Cognitive and neurophysiological effects of non-invasive brain stimulation in stroke patients after motor rehabilitation

Federico D’Agata, Elena Peila, Alessandro Cicerale, Marcella M. Caglio, Paola Caroppo, Sergio Vighetti, Alessandro Piedimonte, Alice Minuto, Marcello Campagnoli, Adriana Salatino, Maria T. Molo, Paolo Mortara, Lorenzo Pinessi, Giuseppe Massazza

Research output: Contribution to journalArticlepeer-review


The primary aim of this study was to evaluate and compare the effectiveness of two specific Non-Invasive Brain Stimulation (NIBS) paradigms, the repetitive Transcranial Magnetic Stimulation (rTMS), and transcranial Direct Current Stimulation (tDCS), in the upper limb rehabilitation of patients with stroke. Short and long term outcomes (after 3 and 6 months, respectively) were evaluated. We measured, at multiple time points, the manual dexterity using a validated clinical scale (ARAT), electroencephalography auditory event related potentials, and neuropsychological performances in patients with chronic stroke of middle severity. Thirty four patients were enrolled and randomized. The intervention group was treated with a NIBS protocol longer than usual, applying a second cycle of stimulation, after a washout period, using different techniques in the two cycles (rTMS/tDCS). We compared the results with a control group treated with sham stimulation. We split the data analysis into three studies. In this first study we examined if a cumulative effect was clinically visible. In the second study we compared the effects of the two techniques. In the third study we explored if patients with minor cognitive impairment have most benefit from the treatment and if cognitive and motor outcomes were correlated. We found that the impairment in some cognitive domains cannot be considered an exclusion criterion for rehabilitation with NIBS. ERP improved, related to cognitive and attentional processes after stimulation on the motor cortex, but transitorily. This effect could be linked to the restoration of hemispheric balance or by the effects of distant connections. In our study the effects of the two NIBS were comparable, with some advantages using tDCS vs. rTMS in stroke rehabilitation. Finally we found that more than one cycle (2–4 weeks), spaced out by washout periods, should be used, only in responder patients, to obtain clinical relevant results.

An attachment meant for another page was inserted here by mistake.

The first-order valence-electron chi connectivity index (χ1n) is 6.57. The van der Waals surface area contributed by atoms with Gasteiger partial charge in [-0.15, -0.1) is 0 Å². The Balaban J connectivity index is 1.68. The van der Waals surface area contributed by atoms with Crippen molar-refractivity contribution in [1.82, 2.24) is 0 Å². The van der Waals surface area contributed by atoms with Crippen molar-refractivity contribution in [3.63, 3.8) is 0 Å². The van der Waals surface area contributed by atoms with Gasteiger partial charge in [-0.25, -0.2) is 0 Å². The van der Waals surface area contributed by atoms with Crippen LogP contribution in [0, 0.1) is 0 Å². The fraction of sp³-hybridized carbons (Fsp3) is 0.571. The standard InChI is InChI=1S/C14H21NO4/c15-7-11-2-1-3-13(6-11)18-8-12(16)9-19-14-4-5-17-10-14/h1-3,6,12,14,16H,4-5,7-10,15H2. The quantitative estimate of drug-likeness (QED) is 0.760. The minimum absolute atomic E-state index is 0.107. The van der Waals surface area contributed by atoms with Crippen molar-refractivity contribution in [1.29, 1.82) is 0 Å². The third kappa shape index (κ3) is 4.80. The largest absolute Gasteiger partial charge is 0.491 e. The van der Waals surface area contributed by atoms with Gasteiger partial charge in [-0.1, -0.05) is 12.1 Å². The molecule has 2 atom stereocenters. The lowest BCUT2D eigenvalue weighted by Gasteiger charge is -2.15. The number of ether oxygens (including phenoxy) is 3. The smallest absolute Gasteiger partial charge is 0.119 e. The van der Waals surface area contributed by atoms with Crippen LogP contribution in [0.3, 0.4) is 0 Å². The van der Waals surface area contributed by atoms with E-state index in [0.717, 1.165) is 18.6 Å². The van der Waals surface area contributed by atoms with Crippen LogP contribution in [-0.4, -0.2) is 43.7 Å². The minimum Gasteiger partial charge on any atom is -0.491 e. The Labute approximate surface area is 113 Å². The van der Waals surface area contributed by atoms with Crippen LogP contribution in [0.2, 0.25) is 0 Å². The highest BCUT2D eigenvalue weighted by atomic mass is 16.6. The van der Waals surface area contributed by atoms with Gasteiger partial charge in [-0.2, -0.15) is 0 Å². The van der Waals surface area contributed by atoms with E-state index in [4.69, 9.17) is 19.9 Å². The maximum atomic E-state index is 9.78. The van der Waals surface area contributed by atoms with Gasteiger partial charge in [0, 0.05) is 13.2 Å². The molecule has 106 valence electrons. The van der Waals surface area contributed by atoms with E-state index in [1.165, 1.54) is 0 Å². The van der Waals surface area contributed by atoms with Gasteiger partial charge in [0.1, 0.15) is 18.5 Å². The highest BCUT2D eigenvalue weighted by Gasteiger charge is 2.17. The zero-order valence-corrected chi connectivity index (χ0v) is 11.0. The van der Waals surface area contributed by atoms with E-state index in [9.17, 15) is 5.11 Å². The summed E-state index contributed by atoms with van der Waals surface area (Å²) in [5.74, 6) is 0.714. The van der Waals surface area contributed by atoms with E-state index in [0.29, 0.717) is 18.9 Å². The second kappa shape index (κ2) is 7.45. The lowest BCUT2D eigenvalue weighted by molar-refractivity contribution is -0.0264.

Original languageEnglish
Article number135
JournalFrontiers in Behavioral Neuroscience
Issue numberJun
Publication statusPublished - Jun 24 2016


  • Mirror-box therapy
  • Non-invasive brain stimulation
  • Stroke rehabilitation
  • Transcranial direct current stimulation
  • Transcranial magnetic stimulation

ASJC Scopus subject areas

  • Behavioral Neuroscience
  • Cognitive Neuroscience
  • Neuropsychology and Physiological Psychology


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